Electric freight
Image credit: DB Schenker

German logistics multinational DB Schenker is transporting goods via a fully-driverless, electric truck on a public road in Sweden.

Swedish authorities have recently given approval for the company to use Einride’s fully electric autonomous T-Pod truck to transport goods in Jönköping, Sweden.

Both partners are hailing this as a world-first. The autonomous truck will travel in public between two nearby warehouses. It’s estimated that the T-Pod can reduce road freight operational costs by approximately 60%, compared to a human-piloted diesel vehicle.

Swedish authorities have approved the project to run until the end of 2020, however, the approval states that the 26-ton T-Pod may travel at a maximum of 5km/h instead of the 85 km/h the vehicle is capable of reaching.

The vehicle may also only travel on a specific road within an industrial area, and one employee must be assigned to each vehicle to supervise its operation. The employee is equipped with a joystick to control the vehicle should anything be amiss.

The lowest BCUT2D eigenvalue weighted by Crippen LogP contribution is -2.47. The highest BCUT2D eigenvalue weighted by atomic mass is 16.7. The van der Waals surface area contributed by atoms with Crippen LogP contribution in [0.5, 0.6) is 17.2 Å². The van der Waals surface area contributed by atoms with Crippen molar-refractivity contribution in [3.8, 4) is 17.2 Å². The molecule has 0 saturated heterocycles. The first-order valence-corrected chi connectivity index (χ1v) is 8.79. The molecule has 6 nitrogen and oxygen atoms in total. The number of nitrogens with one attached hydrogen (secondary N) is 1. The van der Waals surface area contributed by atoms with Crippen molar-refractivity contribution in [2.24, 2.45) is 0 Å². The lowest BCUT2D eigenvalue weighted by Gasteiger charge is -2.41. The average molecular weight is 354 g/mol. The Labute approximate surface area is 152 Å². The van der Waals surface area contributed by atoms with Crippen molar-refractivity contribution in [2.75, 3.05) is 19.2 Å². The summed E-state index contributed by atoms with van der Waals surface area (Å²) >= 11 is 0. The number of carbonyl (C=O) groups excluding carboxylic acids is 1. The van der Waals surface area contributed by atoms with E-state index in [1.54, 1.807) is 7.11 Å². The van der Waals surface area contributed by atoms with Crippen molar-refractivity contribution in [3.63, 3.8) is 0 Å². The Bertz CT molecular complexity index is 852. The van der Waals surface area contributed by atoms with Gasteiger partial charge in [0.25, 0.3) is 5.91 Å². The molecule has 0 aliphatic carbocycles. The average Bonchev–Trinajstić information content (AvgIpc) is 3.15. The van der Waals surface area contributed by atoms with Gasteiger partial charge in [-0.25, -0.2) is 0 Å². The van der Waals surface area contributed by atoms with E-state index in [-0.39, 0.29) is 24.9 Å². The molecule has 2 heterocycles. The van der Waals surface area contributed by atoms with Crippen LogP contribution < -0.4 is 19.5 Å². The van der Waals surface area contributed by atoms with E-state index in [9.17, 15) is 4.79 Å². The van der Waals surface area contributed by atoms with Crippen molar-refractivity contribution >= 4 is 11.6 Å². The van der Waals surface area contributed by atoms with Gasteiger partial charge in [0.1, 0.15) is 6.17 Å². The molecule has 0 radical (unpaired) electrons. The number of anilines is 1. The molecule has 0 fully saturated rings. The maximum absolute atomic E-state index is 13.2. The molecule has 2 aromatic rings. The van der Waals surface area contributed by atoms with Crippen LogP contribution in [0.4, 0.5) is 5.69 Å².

A 280 kWh battery on board should guarantee a range of 200 km.

Pär Degerman, head of engineering at Einride, says that each supervisor will soon be able to oversee up to ten autonomous trucks at a time, which will result in staff-related operational savings.

The T-Pod is equipped with six cameras and four radar systems which allow for it to be tracked to within 20 millimetres. The vehicle does not have a drivers cab, and can instead find its own target, instead replacing the cab space with additional storage for up to 15 Euro pallets instead.

DB Schenker and Einride first trialled the T-Pod at a DB Schenker site, and Einride now has order from German grocer Lidl, Svenska Retursystem – a Swedish delivery company, and five other Fortune 500 retail companies. Einride intends having 200 electric trucks deployed to logistic operations by the end of 2020.